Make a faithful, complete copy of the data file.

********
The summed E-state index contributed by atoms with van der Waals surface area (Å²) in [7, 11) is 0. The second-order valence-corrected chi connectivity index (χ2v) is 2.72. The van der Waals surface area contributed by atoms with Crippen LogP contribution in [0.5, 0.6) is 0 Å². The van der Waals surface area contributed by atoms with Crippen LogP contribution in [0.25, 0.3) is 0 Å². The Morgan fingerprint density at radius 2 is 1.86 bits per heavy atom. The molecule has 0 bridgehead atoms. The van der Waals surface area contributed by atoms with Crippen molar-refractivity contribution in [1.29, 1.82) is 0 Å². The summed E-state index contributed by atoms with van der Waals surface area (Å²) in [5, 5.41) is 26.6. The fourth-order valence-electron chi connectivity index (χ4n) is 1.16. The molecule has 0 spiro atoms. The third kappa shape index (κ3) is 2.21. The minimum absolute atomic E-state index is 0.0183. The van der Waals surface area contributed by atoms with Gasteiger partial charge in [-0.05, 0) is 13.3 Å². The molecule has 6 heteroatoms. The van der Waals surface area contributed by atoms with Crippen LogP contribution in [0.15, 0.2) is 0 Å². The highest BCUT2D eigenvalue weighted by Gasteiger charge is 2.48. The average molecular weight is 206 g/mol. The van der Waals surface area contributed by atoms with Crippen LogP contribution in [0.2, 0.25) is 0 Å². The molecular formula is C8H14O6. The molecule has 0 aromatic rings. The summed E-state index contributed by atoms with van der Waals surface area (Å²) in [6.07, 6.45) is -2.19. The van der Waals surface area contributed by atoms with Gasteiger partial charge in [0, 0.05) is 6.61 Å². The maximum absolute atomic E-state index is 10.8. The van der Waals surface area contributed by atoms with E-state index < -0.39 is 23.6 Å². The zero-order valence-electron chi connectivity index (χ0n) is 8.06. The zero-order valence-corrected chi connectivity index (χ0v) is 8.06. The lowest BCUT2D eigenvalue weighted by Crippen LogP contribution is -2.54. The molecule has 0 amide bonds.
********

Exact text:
The summed E-state index contributed by atoms with van der Waals surface area (Å²) in [7, 11) is 0. The second-order valence-corrected chi connectivity index (χ2v) is 2.72. The van der Waals surface area contributed by atoms with Crippen LogP contribution in [0.5, 0.6) is 0 Å². The van der Waals surface area contributed by atoms with Crippen LogP contribution in [0.25, 0.3) is 0 Å². The Morgan fingerprint density at radius 2 is 1.86 bits per heavy atom. The molecule has 0 bridgehead atoms. The van der Waals surface area contributed by atoms with Crippen molar-refractivity contribution in [1.29, 1.82) is 0 Å². The summed E-state index contributed by atoms with van der Waals surface area (Å²) in [5, 5.41) is 26.6. The fourth-order valence-electron chi connectivity index (χ4n) is 1.16. The molecule has 0 spiro atoms. The third kappa shape index (κ3) is 2.21. The minimum absolute atomic E-state index is 0.0183. The van der Waals surface area contributed by atoms with Gasteiger partial charge in [-0.05, 0) is 13.3 Å². The molecule has 6 heteroatoms. The van der Waals surface area contributed by atoms with Crippen LogP contribution in [0.15, 0.2) is 0 Å². The highest BCUT2D eigenvalue weighted by Gasteiger charge is 2.48. The average molecular weight is 206 g/mol. The van der Waals surface area contributed by atoms with Crippen LogP contribution in [0.2, 0.25) is 0 Å². The molecular formula is C8H14O6. The molecule has 0 aromatic rings. The summed E-state index contributed by atoms with van der Waals surface area (Å²) in [6.07, 6.45) is -2.19. The van der Waals surface area contributed by atoms with Gasteiger partial charge in [0, 0.05) is 6.61 Å². The maximum absolute atomic E-state index is 10.8. The van der Waals surface area contributed by atoms with E-state index < -0.39 is 23.6 Å². The zero-order valence-electron chi connectivity index (χ0n) is 8.06. The zero-order valence-corrected chi connectivity index (χ0v) is 8.06. The lowest BCUT2D eigenvalue weighted by Crippen LogP contribution is -2.54. The molecule has 0 amide bonds.